There is a non-stop flow of new platforms for which product designers must design user interfaces. They must understand their specifics and think about interactions across multiple devices and channels. The depth of available knowledge about a certain industry increases every day. Products and services are becoming more and more complex. We need to spend enough time reading books and other publications, participating in professional communities, searching for and collecting innovative patterns, publishing, and presenting. This is the only way to pursue the speed of change in our industry and raise our level of competence.

How does this benefit product designers and their teams?

  • Deep research about new market niches is available when a project team needs it. If a designer has already compiled a collection of patterns and research reports on successes and failures, it can give a project a great jumpstart.
  • A team can react quickly to market changes. Android Wear and Apple Watch have just been announced, but designers who have been following the trend for a couple of years know how to create interactions for them.
  • Product designers can increase their credibility within a company and in their professional community. Well-informed designers can answer many questions more quickly and provide more profound answers for them. They are also in greater demand and garner more trust as UX professionals.

All of our study makes us stronger specialists and more valuable as colleagues. Our investment of time pays off in professional and career growth. However, erudition alone is not enough. Nobody needs a walking encyclopedia who produces nothing. Nevertheless, deep knowledge, master-level skills, and experience can together give mind-blowing results.

Being Able to Foster Agreement

Product designers don’t cop an attitude, saying “it’s my way or the highway!” They balance the constraints of time, technology, priorities, and resources. They work really hard to deliver a perfect design, but can also make good trade-offs so a product can launch as quickly as possible. However, they will insist on fixing bugs just after launch. Designers also have to balance business and user interests.

While a product’s first impression is really important, its launch is only the beginning of a long road of product improvements and modifications. Perfectionism can be a great quality, but not if it dominates rational judgment. Many young designers will stake their life on making a product launch perfect. But this is the moment of truth when we finally get feedback from users about the product in actual use, so it should not be delayed unnecessarily. We usually have to make a lot of changes to move design toward what users need and away from our perfect vision!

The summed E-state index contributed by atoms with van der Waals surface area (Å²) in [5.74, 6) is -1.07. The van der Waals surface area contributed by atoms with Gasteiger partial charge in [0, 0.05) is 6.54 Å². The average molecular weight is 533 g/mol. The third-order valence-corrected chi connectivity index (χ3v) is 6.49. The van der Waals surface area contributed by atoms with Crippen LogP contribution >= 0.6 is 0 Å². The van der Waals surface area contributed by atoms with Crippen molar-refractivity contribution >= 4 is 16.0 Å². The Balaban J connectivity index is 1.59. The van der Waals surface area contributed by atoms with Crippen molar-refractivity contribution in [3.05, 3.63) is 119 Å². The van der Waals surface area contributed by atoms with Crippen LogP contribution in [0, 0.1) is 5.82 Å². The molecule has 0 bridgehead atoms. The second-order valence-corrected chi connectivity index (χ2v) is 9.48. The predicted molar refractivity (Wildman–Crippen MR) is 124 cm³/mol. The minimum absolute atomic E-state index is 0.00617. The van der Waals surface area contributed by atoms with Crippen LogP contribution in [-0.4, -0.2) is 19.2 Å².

Cameron Tonkinwise aptly describes such a situation: One disorder of lower-order designers is what could be called serial monogamy. Such designers commit their focus to one project and work toward its completion. On that project, they do not aim to satisfice, as Herbert Simon has claimed people do. Their quest for perfection motivates them; the ideal that there is a once-and-for-all innovative solution for a problem. Invariably, time and money constraints dictate that the project must end before the designer accomplishes that ideal, and the designer moves on to a different job. Because of this pathology, designers quickly become bored by their job.

Functioning as an Integral Part of a Product Team

Above all, the product designer is part of a product team. The team solves problems together, making this process very unlike that of independent artists or designers who send mockups on request, but distance themselves from the process. Only by encouraging tightly connected product teams and personal contact can we leave behind assembly-line approaches to solving problems. Khoi Vinh says that the most critical time for designers to be involved in a digital product is all the time. Nevertheless, perhaps the most important time for them to stick around is after the product’s launch, when they can observe how real users are using the product, then amend, refine, revise, and evolve it.

The Lean UX approach solves many of the problems that I’ve described and defines a modern product design process. However, it’s hard for big companies to apply this approach in its entirety. No matter. The purist’s wish to preserve methods in their pure state is often dogmatic rather than practical. So, if you want to use just part of the approach, why not?